In addition to beating Trump by 306-232 in the Electoral College, Biden won the nationwide popular vote by more than 6.1 million ballots.

Bedingfield called the Gettysburg event “a sideshow.” State and federal officials have said there is no evidence of large-scale fraud.

Pennsylvania Attorney General Josh Shapiro rejected Trump’s claims.

“The sitting president’s remarks today were devoid of reality,” Shapiro, a Democrat, said on Twitter. “The election is over. Pennsylvania has certified results & declared Joe Biden the winner of our Commonwealth. Lying through a cell phone at a fake hearing changes nothing.”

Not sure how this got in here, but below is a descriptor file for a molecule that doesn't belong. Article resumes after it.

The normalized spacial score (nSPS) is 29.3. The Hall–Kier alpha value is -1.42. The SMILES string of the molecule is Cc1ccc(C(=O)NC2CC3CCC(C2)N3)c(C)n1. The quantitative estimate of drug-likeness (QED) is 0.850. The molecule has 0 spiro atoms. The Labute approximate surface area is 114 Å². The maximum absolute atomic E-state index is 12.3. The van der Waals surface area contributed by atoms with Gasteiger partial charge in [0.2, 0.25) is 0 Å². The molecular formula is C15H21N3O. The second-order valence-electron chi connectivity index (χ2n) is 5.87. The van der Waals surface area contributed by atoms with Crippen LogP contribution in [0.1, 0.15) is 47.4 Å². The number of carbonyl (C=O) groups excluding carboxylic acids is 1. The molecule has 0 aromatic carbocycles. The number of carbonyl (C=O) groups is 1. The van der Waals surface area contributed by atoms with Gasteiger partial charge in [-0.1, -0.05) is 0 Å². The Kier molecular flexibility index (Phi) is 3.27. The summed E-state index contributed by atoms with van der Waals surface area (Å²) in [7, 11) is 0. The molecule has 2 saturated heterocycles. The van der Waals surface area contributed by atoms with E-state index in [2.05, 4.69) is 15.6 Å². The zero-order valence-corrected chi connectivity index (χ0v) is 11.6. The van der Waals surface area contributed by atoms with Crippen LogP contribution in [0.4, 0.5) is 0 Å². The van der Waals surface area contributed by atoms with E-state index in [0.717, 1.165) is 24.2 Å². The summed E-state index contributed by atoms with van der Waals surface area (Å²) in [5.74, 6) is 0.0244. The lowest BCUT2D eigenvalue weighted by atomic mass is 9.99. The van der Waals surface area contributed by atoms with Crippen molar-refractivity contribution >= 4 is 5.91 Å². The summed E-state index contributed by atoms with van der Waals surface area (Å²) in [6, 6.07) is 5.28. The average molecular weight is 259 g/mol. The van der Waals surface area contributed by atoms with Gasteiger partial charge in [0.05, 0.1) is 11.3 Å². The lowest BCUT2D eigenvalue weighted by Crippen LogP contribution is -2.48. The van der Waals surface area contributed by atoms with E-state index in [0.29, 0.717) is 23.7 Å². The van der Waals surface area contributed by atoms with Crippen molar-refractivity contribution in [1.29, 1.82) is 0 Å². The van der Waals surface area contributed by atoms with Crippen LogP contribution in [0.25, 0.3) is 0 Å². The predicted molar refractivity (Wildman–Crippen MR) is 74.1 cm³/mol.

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Trump pardons former adviser Flynn, who pleaded guilty in Russia probe

WASHINGTON (Reuters) – U.S. President Donald Trump on Wednesday pardoned his former national security adviser Michael Flynn who had pleaded guilty to lying to the FBI during the investigation into Russian meddling in the 2016 presidential election.

FILE PHOTO: Former national security adviser Michael Flynn exits a vehicle as he arrives for his sentencing hearing at U.S. District Court in Washington, U.S., December 18, 2018. REUTERS/Jonathan Ernst

“It is my Great Honor to announce that General Michael T. Flynn has been granted a Full Pardon. Congratulations to @GenFlynn and his wonderful family, I know you will now have a truly fantastic Thanksgiving!” Trump wrote on Twitter.

A retired Army general, Flynn pleaded guilty in 2017 to lying to the FBI about interactions he had with Russia’s ambassador to the United States in the weeks leading up to Trump’s inauguration in January 2017.